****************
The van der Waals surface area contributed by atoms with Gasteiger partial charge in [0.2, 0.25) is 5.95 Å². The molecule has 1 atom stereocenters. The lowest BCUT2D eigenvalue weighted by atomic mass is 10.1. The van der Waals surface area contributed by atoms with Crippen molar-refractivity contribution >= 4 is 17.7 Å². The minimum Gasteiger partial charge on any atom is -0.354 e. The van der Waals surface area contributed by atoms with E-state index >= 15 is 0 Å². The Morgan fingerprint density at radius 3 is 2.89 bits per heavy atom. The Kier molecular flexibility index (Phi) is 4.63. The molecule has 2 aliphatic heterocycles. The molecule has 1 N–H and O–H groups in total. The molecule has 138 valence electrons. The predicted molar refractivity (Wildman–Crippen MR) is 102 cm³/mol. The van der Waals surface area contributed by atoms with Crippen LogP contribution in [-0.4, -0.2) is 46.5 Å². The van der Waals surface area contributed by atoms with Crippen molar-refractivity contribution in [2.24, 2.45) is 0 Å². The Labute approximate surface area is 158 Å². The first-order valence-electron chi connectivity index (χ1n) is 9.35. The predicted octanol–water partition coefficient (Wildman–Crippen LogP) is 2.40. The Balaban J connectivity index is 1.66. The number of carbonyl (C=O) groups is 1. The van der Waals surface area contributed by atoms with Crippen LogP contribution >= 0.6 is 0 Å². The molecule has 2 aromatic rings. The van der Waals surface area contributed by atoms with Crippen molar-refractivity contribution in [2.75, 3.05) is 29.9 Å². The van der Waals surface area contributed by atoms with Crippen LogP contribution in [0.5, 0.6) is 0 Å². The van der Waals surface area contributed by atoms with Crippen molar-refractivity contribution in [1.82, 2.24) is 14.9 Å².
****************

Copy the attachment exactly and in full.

The van der Waals surface area contributed by atoms with Gasteiger partial charge in [0.2, 0.25) is 5.95 Å². The molecule has 1 atom stereocenters. The lowest BCUT2D eigenvalue weighted by atomic mass is 10.1. The van der Waals surface area contributed by atoms with Crippen molar-refractivity contribution >= 4 is 17.7 Å². The minimum Gasteiger partial charge on any atom is -0.354 e. The van der Waals surface area contributed by atoms with E-state index >= 15 is 0 Å². The Morgan fingerprint density at radius 3 is 2.89 bits per heavy atom. The Kier molecular flexibility index (Phi) is 4.63. The molecule has 2 aliphatic heterocycles. The molecule has 1 N–H and O–H groups in total. The molecule has 138 valence electrons. The predicted molar refractivity (Wildman–Crippen MR) is 102 cm³/mol. The van der Waals surface area contributed by atoms with Crippen LogP contribution in [-0.4, -0.2) is 46.5 Å². The van der Waals surface area contributed by atoms with Crippen molar-refractivity contribution in [2.24, 2.45) is 0 Å². The Labute approximate surface area is 158 Å². The first-order valence-electron chi connectivity index (χ1n) is 9.35. The predicted octanol–water partition coefficient (Wildman–Crippen LogP) is 2.40. The Balaban J connectivity index is 1.66. The number of carbonyl (C=O) groups is 1. The van der Waals surface area contributed by atoms with Crippen LogP contribution >= 0.6 is 0 Å². The molecule has 2 aromatic rings. The van der Waals surface area contributed by atoms with Crippen molar-refractivity contribution in [2.75, 3.05) is 29.9 Å². The van der Waals surface area contributed by atoms with Crippen LogP contribution in [0.5, 0.6) is 0 Å². The van der Waals surface area contributed by atoms with Crippen molar-refractivity contribution in [1.82, 2.24) is 14.9 Å².